Primary pupils do not spend the Government-recommended two hours a week on physical activity, a survey has found.
The survey of 6,500 schools, commissioned by the Department for Education and Skills, shows that only a third (37 per cent) of five and six-year-olds are doing two hours of high-quality PE and school sport a week.
In contrast, 80 per cent of 11 to 14-year-olds are meeting the target.
Overall, fewer than two-thirds of pupils (62 per cent) in school sport partnerships do so.
The survey's results were published on the same day that Professor Sir Liam Donaldson, chief medical officer, said that children need to exercise for at least an hour a day, to minimise the risk of disease later in life.
By 2006, the Government expects 75 per cent of young people to participate in two hours of high- quality physical education or school sport a week in or out of school hours.
Charles Clarke, the Education Secretary, hailed the survey as evidence of progress towards that target and said it showed the Government's pound;1 billion investment in school sport is working.
There are 8,150 schools in 222 partnerships, a third of schools in England.
Partnerships are families of schools which receive funding to improve sporting opportunities. They are typically made up of a specialist sports college, eight secondary schools and about 45 feeder primaries and special schools.
The survey shows these schools devote an average of an hour and 40 minutes per week to curriculum PE and provide pupils with the opportunity to participate in 14 different sports. A previous government survey conducted in September 2002 found that only 30 to 40 per cent of schools offered the recommended two hours.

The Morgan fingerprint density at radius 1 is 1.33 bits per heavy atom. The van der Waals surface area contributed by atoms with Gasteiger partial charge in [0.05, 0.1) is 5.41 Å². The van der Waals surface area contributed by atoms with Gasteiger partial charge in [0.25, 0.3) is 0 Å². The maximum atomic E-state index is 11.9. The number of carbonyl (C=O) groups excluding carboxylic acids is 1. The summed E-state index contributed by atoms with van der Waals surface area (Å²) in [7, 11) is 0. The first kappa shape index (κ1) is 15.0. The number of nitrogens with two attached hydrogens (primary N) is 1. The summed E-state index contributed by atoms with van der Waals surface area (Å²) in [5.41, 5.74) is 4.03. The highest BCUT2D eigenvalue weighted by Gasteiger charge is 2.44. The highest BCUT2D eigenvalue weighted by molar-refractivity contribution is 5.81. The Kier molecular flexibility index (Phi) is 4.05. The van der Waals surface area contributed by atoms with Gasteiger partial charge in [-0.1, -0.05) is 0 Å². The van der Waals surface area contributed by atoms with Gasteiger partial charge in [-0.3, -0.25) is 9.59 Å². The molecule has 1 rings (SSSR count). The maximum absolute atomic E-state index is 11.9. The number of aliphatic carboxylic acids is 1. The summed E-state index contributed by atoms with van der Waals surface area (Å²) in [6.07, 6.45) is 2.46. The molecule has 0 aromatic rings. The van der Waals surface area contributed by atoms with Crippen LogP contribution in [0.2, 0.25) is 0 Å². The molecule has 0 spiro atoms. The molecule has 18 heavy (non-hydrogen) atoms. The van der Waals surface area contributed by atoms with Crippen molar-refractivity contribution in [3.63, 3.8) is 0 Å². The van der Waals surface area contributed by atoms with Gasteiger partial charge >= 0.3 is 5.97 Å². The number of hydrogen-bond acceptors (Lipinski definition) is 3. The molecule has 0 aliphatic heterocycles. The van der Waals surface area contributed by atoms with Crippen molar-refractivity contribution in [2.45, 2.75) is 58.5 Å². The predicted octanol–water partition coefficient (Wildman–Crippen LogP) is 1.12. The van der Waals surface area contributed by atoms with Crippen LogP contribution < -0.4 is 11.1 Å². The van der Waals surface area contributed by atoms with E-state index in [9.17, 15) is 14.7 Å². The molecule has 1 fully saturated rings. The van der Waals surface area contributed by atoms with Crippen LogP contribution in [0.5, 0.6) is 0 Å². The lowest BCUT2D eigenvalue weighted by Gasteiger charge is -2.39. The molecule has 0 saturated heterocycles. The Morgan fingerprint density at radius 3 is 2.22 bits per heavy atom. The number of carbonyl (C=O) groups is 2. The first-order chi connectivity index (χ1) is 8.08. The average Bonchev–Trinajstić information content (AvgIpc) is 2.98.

"Exercise is essential for healthy minds and healthy bodies. School sport partnerships are bringing new opportunities to over two million pupils and are set to encompass many more schools in the next two years," Mr Clarke said.
But campaigners and opposition politicians said that the survey painted an artificially rosy picture. Schools in the partnerships are more likely to offer pupils two hours high-quality PE and sport, they said.
The Government defines high quality provision as that which is enjoyable and promotes health, well-being and continuing pupil achievement.
The survey shows schools which have been in a partnership for three years have 68 per cent of pupils taking part in two hours PE and sport each week.
The figure for schools new to the programme is 52 per cent.
Mr Clarke said the aims of the TES Get Active campaign were supported by Government policies.
A DfES guide to high-quality PE is available at www.teachernet. gov.ukpe